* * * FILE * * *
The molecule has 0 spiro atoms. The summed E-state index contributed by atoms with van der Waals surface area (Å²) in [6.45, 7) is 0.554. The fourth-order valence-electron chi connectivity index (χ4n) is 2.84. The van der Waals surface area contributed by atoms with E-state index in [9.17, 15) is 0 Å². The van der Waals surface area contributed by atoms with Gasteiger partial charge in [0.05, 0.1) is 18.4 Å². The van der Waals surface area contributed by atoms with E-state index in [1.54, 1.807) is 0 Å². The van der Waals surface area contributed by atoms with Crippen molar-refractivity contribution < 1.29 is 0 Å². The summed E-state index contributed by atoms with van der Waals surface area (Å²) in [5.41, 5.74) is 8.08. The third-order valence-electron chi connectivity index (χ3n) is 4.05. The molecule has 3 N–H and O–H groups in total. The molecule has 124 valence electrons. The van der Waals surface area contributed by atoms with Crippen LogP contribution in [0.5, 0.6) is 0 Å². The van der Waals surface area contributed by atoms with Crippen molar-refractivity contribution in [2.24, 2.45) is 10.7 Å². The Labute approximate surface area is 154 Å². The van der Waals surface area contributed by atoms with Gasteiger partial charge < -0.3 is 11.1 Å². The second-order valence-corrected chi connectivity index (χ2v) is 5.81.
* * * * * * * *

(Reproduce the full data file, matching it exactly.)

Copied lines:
The molecule has 0 spiro atoms. The summed E-state index contributed by atoms with van der Waals surface area (Å²) in [6.45, 7) is 0.554. The fourth-order valence-electron chi connectivity index (χ4n) is 2.84. The van der Waals surface area contributed by atoms with E-state index in [9.17, 15) is 0 Å². The van der Waals surface area contributed by atoms with Gasteiger partial charge in [0.05, 0.1) is 18.4 Å². The van der Waals surface area contributed by atoms with E-state index in [1.54, 1.807) is 0 Å². The van der Waals surface area contributed by atoms with Crippen molar-refractivity contribution < 1.29 is 0 Å². The summed E-state index contributed by atoms with van der Waals surface area (Å²) in [5.41, 5.74) is 8.08. The third-order valence-electron chi connectivity index (χ3n) is 4.05. The molecule has 3 N–H and O–H groups in total. The molecule has 124 valence electrons. The van der Waals surface area contributed by atoms with Crippen LogP contribution in [0.5, 0.6) is 0 Å². The van der Waals surface area contributed by atoms with Crippen molar-refractivity contribution in [2.24, 2.45) is 10.7 Å². The Labute approximate surface area is 154 Å². The van der Waals surface area contributed by atoms with Gasteiger partial charge < -0.3 is 11.1 Å². The second-order valence-corrected chi connectivity index (χ2v) is 5.81.